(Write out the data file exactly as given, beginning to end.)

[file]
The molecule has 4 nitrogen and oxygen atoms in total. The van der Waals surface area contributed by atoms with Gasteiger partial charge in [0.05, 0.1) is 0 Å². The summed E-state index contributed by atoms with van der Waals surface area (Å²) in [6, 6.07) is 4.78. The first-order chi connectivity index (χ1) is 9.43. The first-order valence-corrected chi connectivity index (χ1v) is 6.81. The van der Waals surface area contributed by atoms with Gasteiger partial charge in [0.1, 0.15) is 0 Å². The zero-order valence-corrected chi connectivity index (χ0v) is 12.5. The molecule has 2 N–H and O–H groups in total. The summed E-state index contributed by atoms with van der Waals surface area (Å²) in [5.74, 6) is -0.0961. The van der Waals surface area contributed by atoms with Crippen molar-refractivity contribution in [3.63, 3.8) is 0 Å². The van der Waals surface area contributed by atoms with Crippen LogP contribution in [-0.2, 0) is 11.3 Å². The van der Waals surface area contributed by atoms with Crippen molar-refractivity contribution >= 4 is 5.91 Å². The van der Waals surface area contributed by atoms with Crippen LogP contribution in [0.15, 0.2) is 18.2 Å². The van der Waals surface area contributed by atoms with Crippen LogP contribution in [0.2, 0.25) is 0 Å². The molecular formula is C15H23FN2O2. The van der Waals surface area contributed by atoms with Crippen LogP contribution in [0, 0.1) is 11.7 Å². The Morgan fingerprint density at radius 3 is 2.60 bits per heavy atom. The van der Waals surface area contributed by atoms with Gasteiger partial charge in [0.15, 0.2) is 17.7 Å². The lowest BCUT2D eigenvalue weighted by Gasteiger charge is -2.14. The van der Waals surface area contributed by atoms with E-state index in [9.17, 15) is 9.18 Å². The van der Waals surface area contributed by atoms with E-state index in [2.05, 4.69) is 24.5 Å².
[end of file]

The molecule has 4 nitrogen and oxygen atoms in total. The van der Waals surface area contributed by atoms with Gasteiger partial charge in [0.05, 0.1) is 0 Å². The summed E-state index contributed by atoms with van der Waals surface area (Å²) in [6, 6.07) is 4.78. The first-order chi connectivity index (χ1) is 9.43. The first-order valence-corrected chi connectivity index (χ1v) is 6.81. The van der Waals surface area contributed by atoms with Gasteiger partial charge in [0.1, 0.15) is 0 Å². The zero-order valence-corrected chi connectivity index (χ0v) is 12.5. The molecule has 2 N–H and O–H groups in total. The summed E-state index contributed by atoms with van der Waals surface area (Å²) in [5.74, 6) is -0.0961. The van der Waals surface area contributed by atoms with Crippen molar-refractivity contribution in [3.63, 3.8) is 0 Å². The van der Waals surface area contributed by atoms with Crippen LogP contribution in [-0.2, 0) is 11.3 Å². The van der Waals surface area contributed by atoms with Crippen molar-refractivity contribution >= 4 is 5.91 Å². The van der Waals surface area contributed by atoms with Crippen LogP contribution in [0.15, 0.2) is 18.2 Å². The van der Waals surface area contributed by atoms with Crippen LogP contribution in [0.2, 0.25) is 0 Å². The molecular formula is C15H23FN2O2. The van der Waals surface area contributed by atoms with Crippen LogP contribution in [0, 0.1) is 11.7 Å². The Morgan fingerprint density at radius 3 is 2.60 bits per heavy atom. The van der Waals surface area contributed by atoms with Gasteiger partial charge in [0.15, 0.2) is 17.7 Å². The lowest BCUT2D eigenvalue weighted by Gasteiger charge is -2.14. The van der Waals surface area contributed by atoms with E-state index in [9.17, 15) is 9.18 Å². The van der Waals surface area contributed by atoms with E-state index in [2.05, 4.69) is 24.5 Å².